A giant cane toad has been discovered in a rainforest in northern Australia’s Queensland state. The female amphibian, six times the size, was nicknamed Toadzilla by the incredulous wildlife officials who spotted it.
Toadzilla was immediately caught, placed in a container and taken to Forest Ranger Base for weighing. At that moment, officials realized that it was a record-breaking example. The world’s largest toad record, set in Sweden in 1991 by the native toad Prinsen weighing 2.65 kg, was actually beaten by Toadzilla, which weighs 2.7 kg.
The incredulous Kylee Gray, the ranger who found the animal on a patrol in the woods. “It looked like a football with legs, I’ve never seen one that big,” he told the Australian Broadcasting Corporation. Toadzilla probably got this size because of its diet. “A cane toad that size will eat anything in its mouth,” Gray said, noting that the amphibian feeds on insects, reptiles, and small mammals.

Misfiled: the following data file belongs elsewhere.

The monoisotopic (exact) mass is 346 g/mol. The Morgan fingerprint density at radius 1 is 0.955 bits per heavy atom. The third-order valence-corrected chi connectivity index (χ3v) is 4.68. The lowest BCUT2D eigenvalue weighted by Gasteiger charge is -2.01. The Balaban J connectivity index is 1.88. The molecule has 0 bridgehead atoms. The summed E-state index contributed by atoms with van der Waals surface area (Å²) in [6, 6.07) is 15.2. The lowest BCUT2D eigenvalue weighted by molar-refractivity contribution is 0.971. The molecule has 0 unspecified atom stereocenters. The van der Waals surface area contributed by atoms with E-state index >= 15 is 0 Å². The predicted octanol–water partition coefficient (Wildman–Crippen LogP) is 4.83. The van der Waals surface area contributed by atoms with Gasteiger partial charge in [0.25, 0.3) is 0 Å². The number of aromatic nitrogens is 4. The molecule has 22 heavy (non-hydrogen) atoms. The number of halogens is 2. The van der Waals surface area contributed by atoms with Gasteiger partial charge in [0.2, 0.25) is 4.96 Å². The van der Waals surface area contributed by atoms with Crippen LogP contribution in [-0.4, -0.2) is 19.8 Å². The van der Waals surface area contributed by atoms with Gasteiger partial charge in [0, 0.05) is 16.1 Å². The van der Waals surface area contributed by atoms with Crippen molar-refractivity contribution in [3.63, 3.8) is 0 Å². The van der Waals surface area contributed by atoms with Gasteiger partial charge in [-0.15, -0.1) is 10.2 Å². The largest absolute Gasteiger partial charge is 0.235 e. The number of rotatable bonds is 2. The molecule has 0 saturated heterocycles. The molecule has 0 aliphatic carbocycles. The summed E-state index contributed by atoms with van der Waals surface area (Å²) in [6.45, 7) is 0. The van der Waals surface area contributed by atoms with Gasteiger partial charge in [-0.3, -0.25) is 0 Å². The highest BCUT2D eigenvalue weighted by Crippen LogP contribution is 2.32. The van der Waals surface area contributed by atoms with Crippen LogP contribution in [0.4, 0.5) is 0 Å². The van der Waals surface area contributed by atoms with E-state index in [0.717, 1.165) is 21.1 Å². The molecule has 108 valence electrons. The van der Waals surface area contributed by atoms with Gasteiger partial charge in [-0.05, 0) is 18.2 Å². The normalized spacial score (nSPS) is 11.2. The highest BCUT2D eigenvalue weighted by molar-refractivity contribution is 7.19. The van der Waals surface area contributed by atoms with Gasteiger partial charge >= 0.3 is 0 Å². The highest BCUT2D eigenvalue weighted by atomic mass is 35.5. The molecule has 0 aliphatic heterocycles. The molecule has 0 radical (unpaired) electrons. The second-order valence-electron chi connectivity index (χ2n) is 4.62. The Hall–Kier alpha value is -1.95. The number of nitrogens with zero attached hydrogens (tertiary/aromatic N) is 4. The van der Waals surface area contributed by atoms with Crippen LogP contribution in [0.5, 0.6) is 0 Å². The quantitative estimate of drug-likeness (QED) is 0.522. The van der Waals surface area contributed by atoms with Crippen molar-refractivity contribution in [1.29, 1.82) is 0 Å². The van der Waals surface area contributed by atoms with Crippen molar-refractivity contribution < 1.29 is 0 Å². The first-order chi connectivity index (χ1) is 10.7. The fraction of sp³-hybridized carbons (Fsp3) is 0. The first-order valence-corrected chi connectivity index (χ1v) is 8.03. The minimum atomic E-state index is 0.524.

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Toadzilla was euthanized in strict accordance with standard Australian parasite management procedures. Toads, which first arrived in Oceania in 1935, actually have no natural predators in Australia, and the venomous species is causing tremendous damage to native fauna and culture. Currently, the toad population in the country is estimated at around two billion specimens. Toadzilla’s body is donated to the Queensland Museum.